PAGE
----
The Commission has the moral obligation to react to ECIs, said First Vice-President Frans Timmermans
Today's 8th ECI Day marks a special step forward for the European Citizens' Initiative (ECI). We are proud that, not least because of the endeavours of the European Economic and Social Committee (EESC) and particularly the annual ECI Day, it was finally possible to revise the ECI. So today we are very pleased to welcome First Vice-President Timmermans, who will present a simplified and improved tool for genuine citizen participation, said Christophe Lefevre, EESC member and president of the ECI ad-hoc group, who opened the 8th European Citizens' Day on 2 April on behalf of EESC President Luca Jahier.
Digitalisation to show the common cause
Laura Sullivan, founder of WeMove.EU, said that EU level decisions required transnational mobilisation, but that she observed a sort of distance between Europeans and the EU.
Even most organised civil society groups are only mobilising at national level, she said. Furthermore, far-right, nationalist, Eurosceptic political groups were on the rise.
Digital activism could mobilise larger groups and therefore it should complement offline activism. Digital engagement could help to better shape decision-making at EU level and raise awareness of how the EU works. It would also help to show evidence of our commonalities and common cause and help to build more solidarity and engagement across peoples in Europe. "We have more in common than we are often aware of", she stated.
ECIs express people's concerns and should trigger political debate
Finally, First Vice-President Frans Timmermans presented the updated European Citizens' Initiative, which had already been approved by the European Parliament on 12 March 2019 and is to be adopted by the Council by the end of April.
- The new ECI will make it easier to collect signatures online;
- A collaborative platform offering practical assistance to organisers will be made permanent;
- Organisers will have six months after registration to choose when to start collecting signatures;
- The Commission on the other hand will be able to partially register an initiative. This will be the case when the Commission only has the power to propose legislation on some of the objectives of the ECI and not on all.
Mr Timmermans regretted that he was not able to convince Member States to lower the minimum age for signing an ECI to 16. "This was for me the most difficult thing to swallow", the First Vice-President confessed.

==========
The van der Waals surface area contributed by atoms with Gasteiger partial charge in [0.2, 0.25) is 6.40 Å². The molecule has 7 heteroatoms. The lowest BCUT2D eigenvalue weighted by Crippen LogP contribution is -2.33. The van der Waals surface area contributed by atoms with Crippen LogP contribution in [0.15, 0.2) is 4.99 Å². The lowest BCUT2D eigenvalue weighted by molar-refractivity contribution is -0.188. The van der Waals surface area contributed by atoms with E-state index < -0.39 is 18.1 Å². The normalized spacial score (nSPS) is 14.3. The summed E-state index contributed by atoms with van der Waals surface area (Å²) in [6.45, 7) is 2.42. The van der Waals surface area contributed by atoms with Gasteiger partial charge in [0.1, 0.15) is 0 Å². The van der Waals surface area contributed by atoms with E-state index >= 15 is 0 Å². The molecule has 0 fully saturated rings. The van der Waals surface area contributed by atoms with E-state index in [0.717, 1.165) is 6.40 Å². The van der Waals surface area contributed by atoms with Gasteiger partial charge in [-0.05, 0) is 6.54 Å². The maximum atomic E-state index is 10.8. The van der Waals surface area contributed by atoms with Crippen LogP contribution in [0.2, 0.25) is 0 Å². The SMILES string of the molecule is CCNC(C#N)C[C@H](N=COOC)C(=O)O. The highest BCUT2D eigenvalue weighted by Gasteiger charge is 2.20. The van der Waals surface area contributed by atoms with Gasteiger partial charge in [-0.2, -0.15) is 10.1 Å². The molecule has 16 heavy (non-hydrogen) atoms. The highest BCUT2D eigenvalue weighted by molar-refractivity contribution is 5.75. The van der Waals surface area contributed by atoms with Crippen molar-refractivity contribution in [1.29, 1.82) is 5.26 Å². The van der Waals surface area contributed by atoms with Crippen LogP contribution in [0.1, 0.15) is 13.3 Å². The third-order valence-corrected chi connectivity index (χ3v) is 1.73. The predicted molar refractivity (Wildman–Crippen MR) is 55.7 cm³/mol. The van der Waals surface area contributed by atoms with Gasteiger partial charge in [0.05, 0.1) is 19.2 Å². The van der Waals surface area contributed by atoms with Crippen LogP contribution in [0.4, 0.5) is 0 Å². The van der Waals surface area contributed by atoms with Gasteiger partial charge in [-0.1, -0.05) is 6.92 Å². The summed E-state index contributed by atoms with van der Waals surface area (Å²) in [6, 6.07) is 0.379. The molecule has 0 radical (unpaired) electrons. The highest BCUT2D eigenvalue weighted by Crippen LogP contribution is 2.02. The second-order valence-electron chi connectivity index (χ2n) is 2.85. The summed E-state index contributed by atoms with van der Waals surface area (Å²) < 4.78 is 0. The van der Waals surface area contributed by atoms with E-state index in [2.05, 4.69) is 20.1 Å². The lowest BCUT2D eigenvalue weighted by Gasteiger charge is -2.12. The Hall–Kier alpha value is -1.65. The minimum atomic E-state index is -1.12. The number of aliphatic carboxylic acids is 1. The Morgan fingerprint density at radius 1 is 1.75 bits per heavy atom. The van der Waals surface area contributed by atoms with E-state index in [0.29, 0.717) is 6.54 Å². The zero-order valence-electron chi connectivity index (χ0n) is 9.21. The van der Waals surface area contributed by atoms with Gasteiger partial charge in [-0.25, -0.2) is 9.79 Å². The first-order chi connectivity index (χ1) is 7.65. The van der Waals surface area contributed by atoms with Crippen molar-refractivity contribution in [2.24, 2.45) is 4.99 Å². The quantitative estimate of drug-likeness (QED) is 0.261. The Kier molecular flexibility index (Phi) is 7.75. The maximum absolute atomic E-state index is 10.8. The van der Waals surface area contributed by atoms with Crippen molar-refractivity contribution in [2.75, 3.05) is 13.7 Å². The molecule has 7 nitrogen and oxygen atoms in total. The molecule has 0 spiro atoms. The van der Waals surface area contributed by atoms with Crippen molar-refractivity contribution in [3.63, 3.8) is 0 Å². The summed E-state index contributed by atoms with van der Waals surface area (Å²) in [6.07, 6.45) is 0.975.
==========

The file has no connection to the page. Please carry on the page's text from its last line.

The fact that 17 requests for registration of ECIs have been submitted over the past 12 months, of which 9 in 2019, shows not only that the Commission's communication campaign was successful, but also that citizens have trust in the ECI tool.
In his speech, the First Vice-President raised the political dimension of an ECI: "There is no obligation that promoters of an ECI get what they want. In my view, however, there is a moral and political obligation for the Commission to react and engage in a political debate. People expect us to be clear about what should be done and what cannot be done."
The challenge for the next European Commission will be to assess how digital and democracy work together in an effective way, which includes reinventing our democracy and adapting it to the kind of world in which people now live.
ECI Day 2019 on Digital Voices
"Digitial Voices" was the theme of the 2019 ECI Day. Digital natives no longer wait for elections to express their preferences; they voice their concerns all the time and at every opportunity.
In two workshops, participants sought to reflect the ongoing changes in global trends in voting and active citizen participation.
Denying what is voiced in the digital world would be ignorant and even stupid, said Mr Lefevre,
but EU institutions and governments must be wise about how to adapt to this trend and have a particular responsibility regarding correct information and upholding morals and politeness.
The findings of the two workshops will be published on the EESC website.